We review the current evidence on incidence of central and peripheral venous catheter-related bloodstream infections in critically ill surgical patients, and outline pathways for prevention and intervention.
An extensive electronic search was carried out on the relevant databases. Articles were considered suitable for inclusion if they investigated catheter colonization and catheter-related bloodstream infection. Two independent reviewers were engaged in selecting appropriate articles in line with the above protocol. Our search protocol retrieved 8 articles published from 1999 to 2011.
Types of study to be included
Original research studies and case studies/reports.
Condition or domain being studied
Central and peripheral venous catheter-related bloodstream infections in critically ill surgical patients.
Articles were considered suitable for inclusion if they investigated catheter colonization and catheter-related (CVC and/or PICC) bloodstream infection in critically ill surgical patients.
An extensive electronic search was carried out on the relevant databases including PubMed, PubMed Central, MEDLINE, EMBASE, Google Scholar and Science Direct. Due to the specificity of the review, various terms and Boolean operators were included in the search to ensure that relevant studies were not missed due to the search criteria. These terms included: “central venous catheter/ line” (CVC), “peripheral venous catheter/line” (PVC), “peripherally inserted central catheter” (PICC), “surgical intensive care”, “critically ill surgical patient”, “blood stream infection”, “intra-vascular catheter”. This resulted in 47 studies. To supplement our search, we also reviewed the references of the above studies to identify additional articles that our search criteria may not have included. After our initial recruitment of studies, we excluded review papers, those that focused on medical patients and those dated pre-1990.
Although our search protocol may not have yielded an exhaustive list we have identified a key deficiency in the literature namely a paucity of studies investigating the incidence of CVC- and PICC-related bloodstream infection in exclusively critically ill surgical populations.
In summary, the diverse definitions for the diagnosis of CRBSI along with the vastly different sample size and extremely small PICC population size has, predictably, yielded inconsistent findings. Our current understanding is still limited; the studies we have identified do point us towards some tentative understanding that the CVC/PICC performance with regards to CRBSI remains inconclusive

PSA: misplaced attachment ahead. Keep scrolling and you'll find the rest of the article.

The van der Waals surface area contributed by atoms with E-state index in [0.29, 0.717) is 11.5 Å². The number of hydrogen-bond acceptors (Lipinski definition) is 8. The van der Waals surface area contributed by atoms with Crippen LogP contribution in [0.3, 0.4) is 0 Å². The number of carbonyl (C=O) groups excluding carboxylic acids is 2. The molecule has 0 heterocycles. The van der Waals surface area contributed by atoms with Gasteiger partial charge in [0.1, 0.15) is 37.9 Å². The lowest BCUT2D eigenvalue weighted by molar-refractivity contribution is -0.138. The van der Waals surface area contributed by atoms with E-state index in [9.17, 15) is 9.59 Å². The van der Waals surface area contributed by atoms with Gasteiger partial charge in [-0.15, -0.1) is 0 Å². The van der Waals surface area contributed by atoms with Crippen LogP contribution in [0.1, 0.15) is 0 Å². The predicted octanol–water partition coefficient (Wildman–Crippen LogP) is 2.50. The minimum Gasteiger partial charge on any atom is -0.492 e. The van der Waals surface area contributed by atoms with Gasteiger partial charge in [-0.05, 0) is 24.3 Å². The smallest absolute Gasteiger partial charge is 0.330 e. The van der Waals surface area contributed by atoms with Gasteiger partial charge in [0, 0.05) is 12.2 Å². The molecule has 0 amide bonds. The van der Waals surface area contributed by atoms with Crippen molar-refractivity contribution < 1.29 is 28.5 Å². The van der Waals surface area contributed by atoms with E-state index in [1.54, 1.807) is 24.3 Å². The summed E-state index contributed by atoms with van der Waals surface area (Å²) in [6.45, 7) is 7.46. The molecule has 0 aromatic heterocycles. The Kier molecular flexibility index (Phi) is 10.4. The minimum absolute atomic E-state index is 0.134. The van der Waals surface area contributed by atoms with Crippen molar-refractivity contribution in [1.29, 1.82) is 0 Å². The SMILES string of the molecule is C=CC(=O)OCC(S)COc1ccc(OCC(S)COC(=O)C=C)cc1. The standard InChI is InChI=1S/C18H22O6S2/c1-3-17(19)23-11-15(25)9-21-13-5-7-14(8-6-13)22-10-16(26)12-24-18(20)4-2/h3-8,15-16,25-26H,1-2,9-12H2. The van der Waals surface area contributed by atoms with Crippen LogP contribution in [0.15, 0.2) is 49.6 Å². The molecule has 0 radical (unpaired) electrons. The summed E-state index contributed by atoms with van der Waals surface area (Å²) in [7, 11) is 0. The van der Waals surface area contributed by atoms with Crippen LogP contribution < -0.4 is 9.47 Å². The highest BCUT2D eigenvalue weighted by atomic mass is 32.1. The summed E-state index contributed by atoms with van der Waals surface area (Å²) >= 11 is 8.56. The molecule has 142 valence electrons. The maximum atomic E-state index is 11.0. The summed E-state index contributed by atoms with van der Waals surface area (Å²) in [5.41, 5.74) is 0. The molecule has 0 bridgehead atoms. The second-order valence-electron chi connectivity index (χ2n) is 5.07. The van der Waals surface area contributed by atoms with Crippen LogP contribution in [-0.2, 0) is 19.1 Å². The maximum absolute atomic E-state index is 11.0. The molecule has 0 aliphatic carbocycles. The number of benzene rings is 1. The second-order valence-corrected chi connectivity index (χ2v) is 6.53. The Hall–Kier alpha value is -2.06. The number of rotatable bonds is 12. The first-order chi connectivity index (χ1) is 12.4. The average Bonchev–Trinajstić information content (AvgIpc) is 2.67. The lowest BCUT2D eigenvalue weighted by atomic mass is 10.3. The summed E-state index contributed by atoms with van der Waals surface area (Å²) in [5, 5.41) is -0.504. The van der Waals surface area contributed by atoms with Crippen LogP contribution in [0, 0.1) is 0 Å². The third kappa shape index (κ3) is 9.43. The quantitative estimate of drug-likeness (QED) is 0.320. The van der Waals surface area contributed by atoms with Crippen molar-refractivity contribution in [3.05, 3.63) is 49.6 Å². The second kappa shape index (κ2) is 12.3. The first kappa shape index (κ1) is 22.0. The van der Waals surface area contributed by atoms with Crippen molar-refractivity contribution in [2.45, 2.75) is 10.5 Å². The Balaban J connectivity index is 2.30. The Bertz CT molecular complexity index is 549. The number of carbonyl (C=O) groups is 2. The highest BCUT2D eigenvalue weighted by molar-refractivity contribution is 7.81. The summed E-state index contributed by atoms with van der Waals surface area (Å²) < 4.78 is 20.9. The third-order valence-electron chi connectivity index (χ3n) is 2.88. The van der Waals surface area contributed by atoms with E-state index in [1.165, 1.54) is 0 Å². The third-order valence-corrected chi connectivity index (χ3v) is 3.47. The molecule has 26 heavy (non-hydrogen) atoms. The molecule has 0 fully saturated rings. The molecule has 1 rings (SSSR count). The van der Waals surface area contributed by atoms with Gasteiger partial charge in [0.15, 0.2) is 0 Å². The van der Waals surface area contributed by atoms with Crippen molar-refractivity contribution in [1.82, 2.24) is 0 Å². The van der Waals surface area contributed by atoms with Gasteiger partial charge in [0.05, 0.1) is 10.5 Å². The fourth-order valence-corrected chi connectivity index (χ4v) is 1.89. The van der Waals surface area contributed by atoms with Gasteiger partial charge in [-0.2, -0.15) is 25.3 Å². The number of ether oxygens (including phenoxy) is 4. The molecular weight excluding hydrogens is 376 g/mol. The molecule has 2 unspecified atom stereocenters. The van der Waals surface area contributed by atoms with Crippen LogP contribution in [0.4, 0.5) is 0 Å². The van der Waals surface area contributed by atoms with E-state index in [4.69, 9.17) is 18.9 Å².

Central and peripheral venous catheter-related bloodstream infections.
Outcome following central and peripheral venous catheter-related bloodstream infections.
Data extraction, (selection and coding)
Our search protocol retrieved 8 articles published from 1999 to 2011. Outcomes relating to CVC, including colonization and CRBSI, were investigated in six studies; four of which were prospective cohort studies, one prospective longitudinal study and one retrospective cohort study. Outcomes relating only to PICCs were reported in one prospective randomized trial. We found only one study of retrospective cohort in design, which compared CVC- and PICC-related complications in surgical intensive care units.
Risk of bias (quality) assessment
A key difficulty in the assessment of risk of bias or quality is the obstacle provided by incomplete reporting. While the emphasis should be on the risk of bias in the actual design and conduct of a study, it can be tempting to resort to assessing the adequacy of reporting. We used scoring in scales and often based on whether something was reported rather than whether it was done appropriately in the study.
Strategy for data synthesis
The data to be used will be aggregate. Narrative (descriptive) synthesis is planned.
Analysis of subgroups or subsets
Through oral communications at national and international meetings as well as publications.
Contact details for further information
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London W5 3DD
Organisational affiliation of the review
Leeds Institute of Molecular Medicine
Dr Waseem Jerjes, Leeds Institute of Molecular Medicine Mr Mohamed Ugas, Barts and the London School of Medicine and Dentistry Mr Hyongyu Cho, Barts and the London School of Medicine and Dentistry Mr Gregory Trilling, Barts and the London School of Medicine and Dentistry Miss Zainab Tahir, Barts and the London School of Medicine and Dentistry Mr Humaera Raja, Barts and the London School of Medicine and Dentistry Mr Sami Ramadan, University College London Medical School Professor Peter Giannoudis, Leeds Institute of Molecular Medicine
Formal screening of search results against eligibility criteria
Risk of bias (quality) assessment
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